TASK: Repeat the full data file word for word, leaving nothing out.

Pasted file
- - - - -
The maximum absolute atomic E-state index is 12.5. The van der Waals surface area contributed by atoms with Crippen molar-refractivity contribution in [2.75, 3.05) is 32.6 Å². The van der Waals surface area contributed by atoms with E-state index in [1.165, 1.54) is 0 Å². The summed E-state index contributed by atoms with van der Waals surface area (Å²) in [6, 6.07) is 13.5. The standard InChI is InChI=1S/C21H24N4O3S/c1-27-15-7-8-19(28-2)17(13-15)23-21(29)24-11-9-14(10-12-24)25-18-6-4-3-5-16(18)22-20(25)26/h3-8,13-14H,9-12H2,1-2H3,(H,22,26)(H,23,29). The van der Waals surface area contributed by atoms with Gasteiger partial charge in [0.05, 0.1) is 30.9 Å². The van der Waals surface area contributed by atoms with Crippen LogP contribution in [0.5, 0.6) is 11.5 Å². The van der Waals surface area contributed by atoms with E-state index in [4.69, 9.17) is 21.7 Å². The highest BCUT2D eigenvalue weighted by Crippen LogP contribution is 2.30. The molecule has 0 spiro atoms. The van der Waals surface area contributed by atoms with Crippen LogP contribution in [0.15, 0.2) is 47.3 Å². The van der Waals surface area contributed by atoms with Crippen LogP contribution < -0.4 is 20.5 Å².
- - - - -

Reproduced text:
The maximum absolute atomic E-state index is 12.5. The van der Waals surface area contributed by atoms with Crippen molar-refractivity contribution in [2.75, 3.05) is 32.6 Å². The van der Waals surface area contributed by atoms with E-state index in [1.165, 1.54) is 0 Å². The summed E-state index contributed by atoms with van der Waals surface area (Å²) in [6, 6.07) is 13.5. The standard InChI is InChI=1S/C21H24N4O3S/c1-27-15-7-8-19(28-2)17(13-15)23-21(29)24-11-9-14(10-12-24)25-18-6-4-3-5-16(18)22-20(25)26/h3-8,13-14H,9-12H2,1-2H3,(H,22,26)(H,23,29). The van der Waals surface area contributed by atoms with Gasteiger partial charge in [0.05, 0.1) is 30.9 Å². The van der Waals surface area contributed by atoms with Crippen LogP contribution in [0.5, 0.6) is 11.5 Å². The van der Waals surface area contributed by atoms with E-state index in [4.69, 9.17) is 21.7 Å². The highest BCUT2D eigenvalue weighted by Crippen LogP contribution is 2.30. The molecule has 0 spiro atoms. The van der Waals surface area contributed by atoms with Crippen LogP contribution in [0.15, 0.2) is 47.3 Å². The van der Waals surface area contributed by atoms with Crippen LogP contribution < -0.4 is 20.5 Å².